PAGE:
"I'm not sure what I want to study, is there a good general degree I can take?" one of my students asked. She was on campus to explore her options to study and dropped in to see me for some advice on how her choice of major could impact her career. "What do you mean by a general degree?" I asked. "Well," she said, "I really don't know what I want to do so I'd like to study something broad that will give me the best chance at a job when I'm finished." Ah. Right. No. Don't do this.
Ladies and gentlemen, I used to tell students to go to college even if you were in this boat. I used to say that college is a great place to explore your options, explore your self, learn about what interests you, and what matters is the growth of your self that you'll get during the time (it still is but with a huge caveat that I'll tell you about next). I used to say it's perfectly okay to go to college if you didn't know what you wanted to do.
But I no longer give that advice, and here's why. In the US at least, college is now really, really expensive. It's still a great place to learn and explore and build connections, and I think that most people should go, but that is coming at a much heftier price than it used to. So, now when you tell me you don't know what you want to do yet, I don't think you should step right into University. Here's what you should do instead:
1. Organized Gap year. This is a great way to have a year "off" but not to have to trust yourself to make the most of it. Gap year programs can go for a few weeks to a few months or longer, and will create experiences for you that will help you meet new people, see new places, try out professional areas or hobbies of interest, and grow your skills. Find a wide variety of gap year programs here or at a gap year conference near you.
2. Travel. If organized group things aren't your thing, or you prefer a more loose and fancy-free style to self-discovery, simply go travel. It can help to set a goal, like to walk the Camino de Santiago, or visit 19 countries by your 19th birthday, or visit all 7 continents, or visit the world's best heritage sites, or whatever it is that gets you excited. Taking an extended period of travel really can help you figure out what you like or what you want to do next, and can introduce you to all kinds of people who can inspire you. My favorite travel agency for young people is STA Travel, and Lonely Planet has some fabulous inspiration and ideas as well.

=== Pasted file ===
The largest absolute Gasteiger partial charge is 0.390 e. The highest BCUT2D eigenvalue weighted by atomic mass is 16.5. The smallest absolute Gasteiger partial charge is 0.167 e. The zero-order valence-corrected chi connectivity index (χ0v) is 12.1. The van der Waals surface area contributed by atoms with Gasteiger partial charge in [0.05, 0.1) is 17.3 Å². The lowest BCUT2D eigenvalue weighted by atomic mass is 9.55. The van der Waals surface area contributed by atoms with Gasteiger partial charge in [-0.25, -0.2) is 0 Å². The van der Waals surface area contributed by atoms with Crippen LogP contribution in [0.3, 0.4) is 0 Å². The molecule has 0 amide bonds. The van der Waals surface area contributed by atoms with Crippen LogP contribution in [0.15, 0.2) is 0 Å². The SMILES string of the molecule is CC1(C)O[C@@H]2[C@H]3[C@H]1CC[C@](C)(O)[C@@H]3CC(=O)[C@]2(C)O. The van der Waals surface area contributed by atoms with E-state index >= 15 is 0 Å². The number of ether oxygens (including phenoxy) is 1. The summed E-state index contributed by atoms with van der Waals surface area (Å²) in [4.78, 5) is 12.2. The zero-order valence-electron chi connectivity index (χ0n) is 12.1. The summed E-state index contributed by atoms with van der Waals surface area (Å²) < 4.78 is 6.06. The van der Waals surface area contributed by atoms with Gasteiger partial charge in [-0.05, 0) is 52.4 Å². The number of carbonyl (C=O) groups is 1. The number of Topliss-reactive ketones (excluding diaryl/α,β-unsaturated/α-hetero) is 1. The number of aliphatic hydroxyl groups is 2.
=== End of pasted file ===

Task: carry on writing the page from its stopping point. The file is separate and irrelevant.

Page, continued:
3. Work or volunteer. Getting more work experience before you continue on in school is almost always a good idea. One of my good friends didn't feel ready for college so she got a job at a law firm as an admin support person instead. She got valuable experience that helped her know what kind of work environment she wanted to work in, exposure to an industry of interest that she wouldn't have known about, and by the time the application season came around for colleges the next year, she knew exactly what she wanted to do. My favorite all-around job search site is www.indeed.com, but you can find some of the best work opportunities by informational interviewing and networking with people you know. Volunteer opportunities are also a fantastic way to spend your time while getting to know yourself better, find those through a site like www.idealist.org.
4. Working Holiday. If you want to travel but need to support yourself financially, many countries have working holiday schemes for young people. These visa types will let you stay in the country for a year and work short-term while you're there. There is usually an age limit of 30 years old, and a length limit on the visa of 1 year (with limits on your employment terms around 6 months), but this is an awesome way to have a new experience while also working. Australia, Ireland, New Zealand, South Korea, and Singapore all permit Americans in a working holiday scheme, and other countries may too. Find out more by looking on the immigration websites of countries you're interested in, and find a list to get you started here.
5. Internship. Internships are important and very effective ways to get to know what you want to do with your life and career a little bit better. You can "test drive" a career path and learn on the job before you commit to an industry or area of study when you go on to college later. You can even do an internship overseas if you want to combine it with some travel, or you can find something super local if you want to be close to home. Find great opportunities through networking or through a site like www.internships.com.
College may be in your future and it probably should be in your future, because it will teach you how to think, how to write, how to evaluate information, and make you into an informed world citizen. It will also substantially improve your later job prospects and overall earning potential. But if you don't yet know what you want to do with the degree you'll get later, or you don't really know what to study, then take some time first to learn more about yourself and what you might be interested in before you invest in college. You'll save a few years of agony and a lot of wasted money if you go in with some additional clarity.
Still need help? Write to me so we can talk it over.